Importance of decluttering prior to sale
It’s no secret that buying a home is partly an emotional decision and partly a financial one. And a key way of creating that emotional connection is by decluttering a home to ensure buyers can imagine themselves living in it.
So, when we talk about decluttering how far should you go and exactly what do we mean?
The art of decluttering
Decluttering doesn’t mean stripping your home bare, rather it’s about highlighting the property’s assets by removing items that will distract or deter a buyer.
The aim of the game is to showcase the space available within a property and to create a neutral yet welcoming ambience that allows the buyer to see the size and condition of the home, and envisage themselves living there.
In most cases that involves removing and storing items that are of personal significance, like collectibles or a multitude of family photos. It also includes viewing your furniture with a critical eye and removing overly-large or dated pieces that can sometimes overwhelm a room.
Take your time
A great way of approaching the decluttering process is to do it well in advance of any sale. Take your time to work through the property room by room over the weeks prior to contacting an agent.
Experts suggest removing knickknacks from all flat spaces including kitchen benches, on top of cupboards and on windowsills. Assess each piece for its beauty or homely feel and then return only two or three.
Alternatively, replace those items with something neutral or welcoming like a touch of greenery perhaps in the form of flowers, a fruit bowl or a plant.
Removing the personal
This might have been your family home for 30 years, but potentially it will soon be a buyer’s, so pop those really personal items, such as photos, trophies, and collectibles into storage.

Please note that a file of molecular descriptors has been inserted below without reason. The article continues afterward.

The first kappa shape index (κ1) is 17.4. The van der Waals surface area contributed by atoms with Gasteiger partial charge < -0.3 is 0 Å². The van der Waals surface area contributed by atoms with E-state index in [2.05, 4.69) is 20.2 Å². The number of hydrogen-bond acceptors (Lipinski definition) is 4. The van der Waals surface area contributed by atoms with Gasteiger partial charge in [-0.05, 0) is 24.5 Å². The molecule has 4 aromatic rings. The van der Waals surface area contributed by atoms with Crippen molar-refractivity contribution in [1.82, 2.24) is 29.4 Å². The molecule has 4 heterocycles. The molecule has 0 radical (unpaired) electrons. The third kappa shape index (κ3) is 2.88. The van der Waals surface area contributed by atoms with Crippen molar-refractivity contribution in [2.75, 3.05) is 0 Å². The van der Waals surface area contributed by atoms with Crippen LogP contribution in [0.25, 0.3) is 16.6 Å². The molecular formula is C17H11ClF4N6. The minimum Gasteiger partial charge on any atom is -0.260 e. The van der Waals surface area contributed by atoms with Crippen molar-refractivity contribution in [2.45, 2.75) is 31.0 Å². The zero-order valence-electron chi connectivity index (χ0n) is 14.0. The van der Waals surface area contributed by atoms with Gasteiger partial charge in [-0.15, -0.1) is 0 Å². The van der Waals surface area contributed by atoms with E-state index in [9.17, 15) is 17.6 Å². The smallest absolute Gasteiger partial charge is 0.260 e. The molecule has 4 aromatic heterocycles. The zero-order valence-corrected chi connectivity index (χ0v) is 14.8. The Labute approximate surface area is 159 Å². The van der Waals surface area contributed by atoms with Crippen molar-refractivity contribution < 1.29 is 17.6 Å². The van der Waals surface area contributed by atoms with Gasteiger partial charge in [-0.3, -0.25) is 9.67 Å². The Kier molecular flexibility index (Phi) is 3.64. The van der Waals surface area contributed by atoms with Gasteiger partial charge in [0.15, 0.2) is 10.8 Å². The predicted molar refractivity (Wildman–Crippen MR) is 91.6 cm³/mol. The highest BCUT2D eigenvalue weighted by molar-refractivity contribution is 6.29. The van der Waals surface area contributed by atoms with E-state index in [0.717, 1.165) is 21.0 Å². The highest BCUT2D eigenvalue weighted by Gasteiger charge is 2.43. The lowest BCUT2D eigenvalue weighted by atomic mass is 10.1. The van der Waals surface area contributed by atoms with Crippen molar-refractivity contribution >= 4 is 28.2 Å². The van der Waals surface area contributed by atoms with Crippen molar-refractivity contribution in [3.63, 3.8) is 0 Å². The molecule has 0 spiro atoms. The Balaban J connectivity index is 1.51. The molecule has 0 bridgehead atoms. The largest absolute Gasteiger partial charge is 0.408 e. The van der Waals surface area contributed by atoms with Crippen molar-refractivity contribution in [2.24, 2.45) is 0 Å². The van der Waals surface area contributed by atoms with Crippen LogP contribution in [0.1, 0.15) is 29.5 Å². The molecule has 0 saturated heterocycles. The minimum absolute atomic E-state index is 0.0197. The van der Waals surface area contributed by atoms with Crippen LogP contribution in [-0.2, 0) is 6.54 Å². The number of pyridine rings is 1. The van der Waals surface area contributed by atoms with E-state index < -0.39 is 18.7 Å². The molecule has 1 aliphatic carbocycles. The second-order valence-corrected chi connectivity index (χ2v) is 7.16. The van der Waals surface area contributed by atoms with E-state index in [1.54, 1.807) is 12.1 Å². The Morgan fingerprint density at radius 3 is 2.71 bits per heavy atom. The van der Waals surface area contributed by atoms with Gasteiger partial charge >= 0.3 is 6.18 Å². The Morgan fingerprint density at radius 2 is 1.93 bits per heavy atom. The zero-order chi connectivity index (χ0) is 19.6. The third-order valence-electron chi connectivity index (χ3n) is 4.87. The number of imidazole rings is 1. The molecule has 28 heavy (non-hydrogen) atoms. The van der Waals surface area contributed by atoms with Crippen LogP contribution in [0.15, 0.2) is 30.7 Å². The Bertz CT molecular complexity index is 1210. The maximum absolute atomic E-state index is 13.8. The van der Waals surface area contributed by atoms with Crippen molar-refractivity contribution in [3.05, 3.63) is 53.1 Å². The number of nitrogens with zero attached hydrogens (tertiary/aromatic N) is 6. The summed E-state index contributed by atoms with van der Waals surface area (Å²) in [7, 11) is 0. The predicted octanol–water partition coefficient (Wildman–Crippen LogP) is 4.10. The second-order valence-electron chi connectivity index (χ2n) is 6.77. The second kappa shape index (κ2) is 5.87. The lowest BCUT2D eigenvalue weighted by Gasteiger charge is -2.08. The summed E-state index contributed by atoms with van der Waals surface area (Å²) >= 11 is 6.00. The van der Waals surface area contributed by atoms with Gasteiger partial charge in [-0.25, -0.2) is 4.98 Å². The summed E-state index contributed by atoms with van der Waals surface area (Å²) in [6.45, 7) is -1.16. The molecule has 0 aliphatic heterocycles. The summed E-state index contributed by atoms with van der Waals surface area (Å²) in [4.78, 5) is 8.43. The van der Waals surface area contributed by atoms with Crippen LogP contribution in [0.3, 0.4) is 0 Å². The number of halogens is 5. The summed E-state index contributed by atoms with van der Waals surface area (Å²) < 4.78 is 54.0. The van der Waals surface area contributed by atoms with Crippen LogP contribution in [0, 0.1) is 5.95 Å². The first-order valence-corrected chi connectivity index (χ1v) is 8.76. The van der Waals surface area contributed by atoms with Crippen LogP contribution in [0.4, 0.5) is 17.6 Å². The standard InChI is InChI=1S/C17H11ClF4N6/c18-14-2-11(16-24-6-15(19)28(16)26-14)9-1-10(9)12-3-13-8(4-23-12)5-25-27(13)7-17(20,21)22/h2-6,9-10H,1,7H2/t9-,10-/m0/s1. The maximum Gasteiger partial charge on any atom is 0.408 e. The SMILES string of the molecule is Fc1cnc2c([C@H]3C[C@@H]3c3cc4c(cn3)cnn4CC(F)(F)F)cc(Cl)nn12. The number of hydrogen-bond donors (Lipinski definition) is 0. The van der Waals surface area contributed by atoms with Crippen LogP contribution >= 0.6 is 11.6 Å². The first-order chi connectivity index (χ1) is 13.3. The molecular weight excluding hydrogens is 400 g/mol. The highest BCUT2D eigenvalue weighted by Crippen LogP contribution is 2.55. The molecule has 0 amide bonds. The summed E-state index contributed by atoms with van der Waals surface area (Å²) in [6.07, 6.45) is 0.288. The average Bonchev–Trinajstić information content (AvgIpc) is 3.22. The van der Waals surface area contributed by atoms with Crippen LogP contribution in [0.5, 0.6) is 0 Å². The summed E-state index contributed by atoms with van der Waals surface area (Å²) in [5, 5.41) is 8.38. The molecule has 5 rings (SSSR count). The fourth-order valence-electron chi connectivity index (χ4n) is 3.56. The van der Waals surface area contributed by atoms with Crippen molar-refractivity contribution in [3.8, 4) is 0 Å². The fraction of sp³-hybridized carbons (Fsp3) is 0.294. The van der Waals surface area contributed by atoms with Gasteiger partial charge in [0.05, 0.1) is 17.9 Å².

Don’t forget to assess your walls during this process. Artwork and posters can be distinctly personal when it comes to taste, while photo walls can also be a deterrent to prospective buyers.
Again, pare it back to single pieces of fairly neutral art, box up and store extra items, and fill any hook holes that remain in the wall.
A lot of people underestimate just how much the size of furniture can impact the look and feel of a room.
If you have overly-large furniture or a lot of furniture in one room, start stripping it back to only the essentials.
For example, a dining area should really only comprise a table, chairs and perhaps a side cabinet. A bedroom only needs a bed, side tables and perhaps a chest of drawers, and that extra armchair might go from your lounge while the two-seater couch stays.
This is about opening up the space available, allowing in natural light and enabling the buyer to see how big the room is and what they might be able to do with it.
What about cupboards?
Some say what you have in your cupboards won’t matter to buyers, but it’s wise to err on the side of caution here. As you go through each room, include a cupboard cleanout as well, getting rid of all those unused extras that have built up over the years.
That way a serious buyer in search of storage (and that is most people) can open the cupboards to see exactly how much space is really available.
The final word
Decluttering is a very important part of the sale process. For buyers, it allows them to really see a property. For you, as the seller, it begins a process where you begin stepping away from your home both mentally and physically.
As an upside, a little decluttering at the outset also assists with the moving process when that welcome sale actually occurs.
Looking to sell your property? Why not chat with one of our friendly Eview agents on 1300 438 439 to understand your property’s worth.